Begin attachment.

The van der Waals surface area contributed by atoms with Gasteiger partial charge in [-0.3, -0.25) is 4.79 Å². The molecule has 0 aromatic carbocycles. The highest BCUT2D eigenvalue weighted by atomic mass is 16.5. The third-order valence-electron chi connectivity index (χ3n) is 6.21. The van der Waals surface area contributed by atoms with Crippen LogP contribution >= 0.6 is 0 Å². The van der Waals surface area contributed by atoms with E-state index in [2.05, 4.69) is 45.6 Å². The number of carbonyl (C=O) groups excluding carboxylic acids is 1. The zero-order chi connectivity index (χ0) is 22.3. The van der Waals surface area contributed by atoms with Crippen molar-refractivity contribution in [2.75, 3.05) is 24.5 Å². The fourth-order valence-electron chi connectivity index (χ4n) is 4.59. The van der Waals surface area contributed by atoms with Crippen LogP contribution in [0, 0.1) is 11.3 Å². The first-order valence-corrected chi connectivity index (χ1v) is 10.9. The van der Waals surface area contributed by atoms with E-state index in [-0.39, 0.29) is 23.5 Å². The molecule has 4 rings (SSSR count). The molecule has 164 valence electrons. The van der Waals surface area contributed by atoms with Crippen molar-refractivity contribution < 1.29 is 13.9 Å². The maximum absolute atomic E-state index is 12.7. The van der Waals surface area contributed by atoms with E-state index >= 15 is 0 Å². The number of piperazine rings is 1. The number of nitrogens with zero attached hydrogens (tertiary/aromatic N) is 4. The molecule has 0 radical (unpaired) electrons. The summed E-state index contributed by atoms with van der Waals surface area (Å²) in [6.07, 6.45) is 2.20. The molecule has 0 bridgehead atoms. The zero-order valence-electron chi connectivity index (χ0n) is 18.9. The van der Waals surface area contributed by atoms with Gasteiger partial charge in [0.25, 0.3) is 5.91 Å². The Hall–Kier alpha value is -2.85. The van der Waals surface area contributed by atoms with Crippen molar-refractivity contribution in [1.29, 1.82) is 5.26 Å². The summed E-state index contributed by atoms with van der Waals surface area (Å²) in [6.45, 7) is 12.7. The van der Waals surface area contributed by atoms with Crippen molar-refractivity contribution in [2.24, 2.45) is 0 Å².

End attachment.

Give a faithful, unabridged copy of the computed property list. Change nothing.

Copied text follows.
The van der Waals surface area contributed by atoms with Gasteiger partial charge in [-0.3, -0.25) is 4.79 Å². The molecule has 0 aromatic carbocycles. The highest BCUT2D eigenvalue weighted by atomic mass is 16.5. The third-order valence-electron chi connectivity index (χ3n) is 6.21. The van der Waals surface area contributed by atoms with Crippen LogP contribution >= 0.6 is 0 Å². The van der Waals surface area contributed by atoms with E-state index in [2.05, 4.69) is 45.6 Å². The number of carbonyl (C=O) groups excluding carboxylic acids is 1. The zero-order chi connectivity index (χ0) is 22.3. The van der Waals surface area contributed by atoms with Crippen molar-refractivity contribution in [2.75, 3.05) is 24.5 Å². The fourth-order valence-electron chi connectivity index (χ4n) is 4.59. The van der Waals surface area contributed by atoms with Crippen LogP contribution in [0, 0.1) is 11.3 Å². The first-order valence-corrected chi connectivity index (χ1v) is 10.9. The van der Waals surface area contributed by atoms with E-state index in [-0.39, 0.29) is 23.5 Å². The molecule has 4 rings (SSSR count). The molecule has 164 valence electrons. The van der Waals surface area contributed by atoms with Crippen molar-refractivity contribution < 1.29 is 13.9 Å². The maximum absolute atomic E-state index is 12.7. The van der Waals surface area contributed by atoms with E-state index >= 15 is 0 Å². The number of piperazine rings is 1. The number of nitrogens with zero attached hydrogens (tertiary/aromatic N) is 4. The molecule has 0 radical (unpaired) electrons. The summed E-state index contributed by atoms with van der Waals surface area (Å²) in [6.07, 6.45) is 2.20. The molecule has 0 bridgehead atoms. The zero-order valence-electron chi connectivity index (χ0n) is 18.9. The van der Waals surface area contributed by atoms with Gasteiger partial charge in [0.25, 0.3) is 5.91 Å². The Hall–Kier alpha value is -2.85. The van der Waals surface area contributed by atoms with Crippen molar-refractivity contribution in [1.29, 1.82) is 5.26 Å². The summed E-state index contributed by atoms with van der Waals surface area (Å²) in [6.45, 7) is 12.7. The van der Waals surface area contributed by atoms with Crippen molar-refractivity contribution in [2.24, 2.45) is 0 Å².